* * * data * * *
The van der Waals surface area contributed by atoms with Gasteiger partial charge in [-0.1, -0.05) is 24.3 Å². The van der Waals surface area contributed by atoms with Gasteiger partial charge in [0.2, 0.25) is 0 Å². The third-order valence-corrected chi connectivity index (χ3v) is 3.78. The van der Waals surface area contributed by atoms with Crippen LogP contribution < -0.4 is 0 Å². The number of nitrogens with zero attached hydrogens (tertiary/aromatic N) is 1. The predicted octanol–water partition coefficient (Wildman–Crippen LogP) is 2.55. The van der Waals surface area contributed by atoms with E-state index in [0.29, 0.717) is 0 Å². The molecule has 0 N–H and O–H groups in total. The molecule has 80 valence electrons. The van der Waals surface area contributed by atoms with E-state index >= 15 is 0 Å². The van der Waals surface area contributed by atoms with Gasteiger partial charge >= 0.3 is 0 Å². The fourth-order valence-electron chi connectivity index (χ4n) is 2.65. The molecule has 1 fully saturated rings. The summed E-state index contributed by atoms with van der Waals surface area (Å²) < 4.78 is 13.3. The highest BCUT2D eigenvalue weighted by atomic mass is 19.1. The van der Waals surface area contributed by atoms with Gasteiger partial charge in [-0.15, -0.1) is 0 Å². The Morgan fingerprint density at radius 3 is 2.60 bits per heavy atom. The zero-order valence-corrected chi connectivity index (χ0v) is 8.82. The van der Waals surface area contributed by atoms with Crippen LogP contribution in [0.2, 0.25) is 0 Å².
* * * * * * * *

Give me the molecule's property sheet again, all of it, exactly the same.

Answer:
The van der Waals surface area contributed by atoms with Gasteiger partial charge in [-0.1, -0.05) is 24.3 Å². The van der Waals surface area contributed by atoms with Gasteiger partial charge in [0.2, 0.25) is 0 Å². The third-order valence-corrected chi connectivity index (χ3v) is 3.78. The van der Waals surface area contributed by atoms with Crippen LogP contribution < -0.4 is 0 Å². The number of nitrogens with zero attached hydrogens (tertiary/aromatic N) is 1. The predicted octanol–water partition coefficient (Wildman–Crippen LogP) is 2.55. The van der Waals surface area contributed by atoms with E-state index in [0.29, 0.717) is 0 Å². The molecule has 0 N–H and O–H groups in total. The molecule has 80 valence electrons. The van der Waals surface area contributed by atoms with E-state index >= 15 is 0 Å². The van der Waals surface area contributed by atoms with Gasteiger partial charge >= 0.3 is 0 Å². The fourth-order valence-electron chi connectivity index (χ4n) is 2.65. The molecule has 1 fully saturated rings. The summed E-state index contributed by atoms with van der Waals surface area (Å²) < 4.78 is 13.3. The highest BCUT2D eigenvalue weighted by atomic mass is 19.1. The van der Waals surface area contributed by atoms with Gasteiger partial charge in [-0.15, -0.1) is 0 Å². The Morgan fingerprint density at radius 3 is 2.60 bits per heavy atom. The zero-order valence-corrected chi connectivity index (χ0v) is 8.82. The van der Waals surface area contributed by atoms with Crippen LogP contribution in [0.2, 0.25) is 0 Å².